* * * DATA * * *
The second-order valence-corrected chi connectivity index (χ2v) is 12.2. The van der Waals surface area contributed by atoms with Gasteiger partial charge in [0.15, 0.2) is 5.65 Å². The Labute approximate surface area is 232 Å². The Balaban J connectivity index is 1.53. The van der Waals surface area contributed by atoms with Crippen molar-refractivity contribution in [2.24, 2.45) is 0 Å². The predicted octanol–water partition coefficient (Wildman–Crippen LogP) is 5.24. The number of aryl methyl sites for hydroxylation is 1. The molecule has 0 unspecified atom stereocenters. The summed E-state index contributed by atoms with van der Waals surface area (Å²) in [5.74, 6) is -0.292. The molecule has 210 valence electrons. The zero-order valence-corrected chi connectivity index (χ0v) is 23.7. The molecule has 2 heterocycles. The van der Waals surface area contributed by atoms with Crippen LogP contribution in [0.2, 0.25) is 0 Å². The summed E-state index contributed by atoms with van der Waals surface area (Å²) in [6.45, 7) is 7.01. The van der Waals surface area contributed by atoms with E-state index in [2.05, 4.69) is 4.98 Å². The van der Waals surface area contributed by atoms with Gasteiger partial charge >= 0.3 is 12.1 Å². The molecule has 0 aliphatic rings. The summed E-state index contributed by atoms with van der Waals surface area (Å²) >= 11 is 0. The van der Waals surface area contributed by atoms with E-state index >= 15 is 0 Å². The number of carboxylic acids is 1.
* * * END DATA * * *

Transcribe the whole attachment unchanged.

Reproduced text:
The second-order valence-corrected chi connectivity index (χ2v) is 12.2. The van der Waals surface area contributed by atoms with Gasteiger partial charge in [0.15, 0.2) is 5.65 Å². The Labute approximate surface area is 232 Å². The Balaban J connectivity index is 1.53. The van der Waals surface area contributed by atoms with Crippen molar-refractivity contribution in [2.24, 2.45) is 0 Å². The predicted octanol–water partition coefficient (Wildman–Crippen LogP) is 5.24. The number of aryl methyl sites for hydroxylation is 1. The molecule has 0 unspecified atom stereocenters. The summed E-state index contributed by atoms with van der Waals surface area (Å²) in [5.74, 6) is -0.292. The molecule has 210 valence electrons. The zero-order valence-corrected chi connectivity index (χ0v) is 23.7. The molecule has 2 heterocycles. The van der Waals surface area contributed by atoms with Crippen LogP contribution in [0.2, 0.25) is 0 Å². The summed E-state index contributed by atoms with van der Waals surface area (Å²) in [6.45, 7) is 7.01. The van der Waals surface area contributed by atoms with E-state index in [2.05, 4.69) is 4.98 Å². The van der Waals surface area contributed by atoms with Gasteiger partial charge >= 0.3 is 12.1 Å². The molecule has 0 aliphatic rings. The summed E-state index contributed by atoms with van der Waals surface area (Å²) >= 11 is 0. The van der Waals surface area contributed by atoms with E-state index >= 15 is 0 Å². The number of carboxylic acids is 1.